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Berlin Innovation Panel 2016

The results of the Berlin Innovation Panel (BIP) 2016 were presented on March 8, 2017, during a press conference held by the chairman of Technologiestiftung Berlin, Nicolas Zimmer, and Berlin’s senator for economics, Romana Pop. Once again, the data underscores Berlin’s exceptional development as an innovation location.

The results of the surveys conducted in the previous years showed a slight decrease in the share of companies stating that they have introduced product or process innovations in the preceding 3-year period. This applied to Berlin, comparable metropolitan areas, and the German average. The rate in 2016 in Berlin is located at 48% and is still above the national average of 43% and also higher than in other German cities (Figure 1).

Figure 1: Share of innovators. Source: Innovation Survey Berlin 2012-2016, Centre for European Economic Research (ZEW), own illustration.
Lupe [1]

 

A closer look at the trends differentiated by size-classes of the companies reveals rather diverse developments.

The Berlin and German averages of the share of innovators among small enterprises remained constant or declines (Figure 2 and 3). In addition, the increase in the rate of innovation has also come to a standstill with 50 to 249 employees in the classic medium-sized Berlin companies, and have been replaced by a decline in the larger companies.

Figure 2: Share of innovators in Berlin, differentiated by size class. Source: Innovation Survey Berlin 2012-2016, Centre for European Economic Research (ZEW), own illustration.
Lupe [2]
Figure 3: Share of innovators in Germany, differentiated by size class. Source: Innovation Survey Berlin 2012-2016, Centre for European Economic Research (ZEW), own illustration.
Lupe [3]

 

The proportion of innovators in Berlin industrial companies did not increase further, but has declined and is only 44% (Figure 4) in the 2016 survey. Thus a substantial difference to the share of innovators among service companies with 49% becoming apparent again this year.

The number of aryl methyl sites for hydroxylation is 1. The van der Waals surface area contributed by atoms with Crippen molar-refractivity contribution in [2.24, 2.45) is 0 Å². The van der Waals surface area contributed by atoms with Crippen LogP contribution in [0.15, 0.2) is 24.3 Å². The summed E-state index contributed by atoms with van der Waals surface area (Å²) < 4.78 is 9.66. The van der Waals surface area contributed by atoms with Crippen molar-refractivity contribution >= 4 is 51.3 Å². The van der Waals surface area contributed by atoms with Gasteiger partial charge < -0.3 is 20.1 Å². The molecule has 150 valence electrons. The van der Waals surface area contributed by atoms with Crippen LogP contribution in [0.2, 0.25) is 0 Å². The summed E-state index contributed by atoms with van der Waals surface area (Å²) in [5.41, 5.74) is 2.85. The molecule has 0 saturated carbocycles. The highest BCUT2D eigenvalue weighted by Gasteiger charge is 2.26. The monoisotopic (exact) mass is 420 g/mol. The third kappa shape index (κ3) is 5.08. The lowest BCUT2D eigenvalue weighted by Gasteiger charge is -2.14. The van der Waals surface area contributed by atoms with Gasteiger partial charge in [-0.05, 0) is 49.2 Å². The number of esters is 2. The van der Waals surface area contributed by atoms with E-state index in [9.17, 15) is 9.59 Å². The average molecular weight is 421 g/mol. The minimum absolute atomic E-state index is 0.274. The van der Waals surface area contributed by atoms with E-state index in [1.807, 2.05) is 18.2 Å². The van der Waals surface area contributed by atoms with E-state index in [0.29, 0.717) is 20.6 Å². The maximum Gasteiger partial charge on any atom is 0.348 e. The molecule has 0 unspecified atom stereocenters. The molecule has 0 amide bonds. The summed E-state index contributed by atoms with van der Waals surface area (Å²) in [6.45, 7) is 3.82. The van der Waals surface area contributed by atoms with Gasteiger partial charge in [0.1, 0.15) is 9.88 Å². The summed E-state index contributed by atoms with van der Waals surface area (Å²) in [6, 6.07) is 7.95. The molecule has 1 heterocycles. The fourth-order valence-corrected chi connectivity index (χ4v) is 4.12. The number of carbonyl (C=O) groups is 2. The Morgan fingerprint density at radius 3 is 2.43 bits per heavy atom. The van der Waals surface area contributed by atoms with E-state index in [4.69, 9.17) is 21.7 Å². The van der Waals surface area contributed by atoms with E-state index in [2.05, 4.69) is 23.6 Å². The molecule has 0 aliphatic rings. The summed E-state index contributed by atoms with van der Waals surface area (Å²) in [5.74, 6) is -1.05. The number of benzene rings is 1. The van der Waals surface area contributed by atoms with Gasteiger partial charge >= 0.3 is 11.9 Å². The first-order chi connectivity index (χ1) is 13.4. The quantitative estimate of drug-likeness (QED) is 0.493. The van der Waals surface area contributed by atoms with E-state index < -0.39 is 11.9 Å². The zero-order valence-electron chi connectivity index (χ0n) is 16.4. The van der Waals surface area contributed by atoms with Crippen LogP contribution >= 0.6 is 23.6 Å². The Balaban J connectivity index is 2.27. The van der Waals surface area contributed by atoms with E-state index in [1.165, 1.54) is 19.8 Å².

Figure 4: Share of innovators in Berlin, differentiated between industrial and service companies. Source: Innovation Survey Berlin 2012-2016, Centre for European Economic Research (ZEW), own illustration.
Lupe [4]

 

Figure 5 illustrates the share of innovators among companies in Berlin from the 2016 survey, differentiated by industries. Here, again shows that particularly companies in the software development (74%) and research and development (71%) and electrical industry (71%) are distinguished by a high proportion of innovators.

Figure 5: Share of innovators in Berlin (2016). Source: Innovation Survey Berlin 2016, Centre for European Economic Research (ZEW), own illustration.
Lupe [5]

 

Since the use of digital technologies is becoming increasingly important in almost all sectors of the economy, the spread of digital technologies has become the focus of innovation research for the first time in 2016. The results show that digital technologies are fundamentally more widespread in the Berlin economy than in the federal average (Figure 6). At 35% of Berlin companies, digital networking is already used within production and service provision, while 23% of the dissemination rate is significantly lower in Germany. The advantage of Berlin in the application of digital technologies is also caused by the structural differences between the Berlin and the German economy. As Berlin's strong service industries, especially IT services and the creative industry, use digital technologies particularly intensively.

Figure 6: Dissemination of digitization applications. Source: Innovation Survey Berlin 2016, Centre for European Economic Research (ZEW), own illustration.
Lupe [6]

 

The dissemination potential of digital technologies is still not exhausted. Data security and a lack of data protection are the most important barriers to the spread of digital technologies for all companies in Germany (Figure 7). However, the Berlin companies see it somewhat less problematic. And obviously the technical infrastructure in Berlin is generally better and thus less a problem. The difficulties of the Berlin companies are despite the numerous graduates from three universities in the shortage of IT professionals and - as with the general barriers to innovation - in financing.

Figure 7: Obstacles in the application of digital technologies. Source: Innovation Survey Berlin 2016, Centre for European Economic Research (ZEW), own illustration.
Lupe [7]

 

Remark: The results of the survey waves refer to the preceding three year period, respectively. The complete report for 2016 (in German) can be found here [8].

Students who are interested in writing a bachelor´s or master´s thesis related to this topic are welcome to contact Prof. Knut Blind [9].

Contact

Prof. Dr. Knut Blind
+49 (0)30 314 76638
Room MAR 2.005
e-mail query [11]
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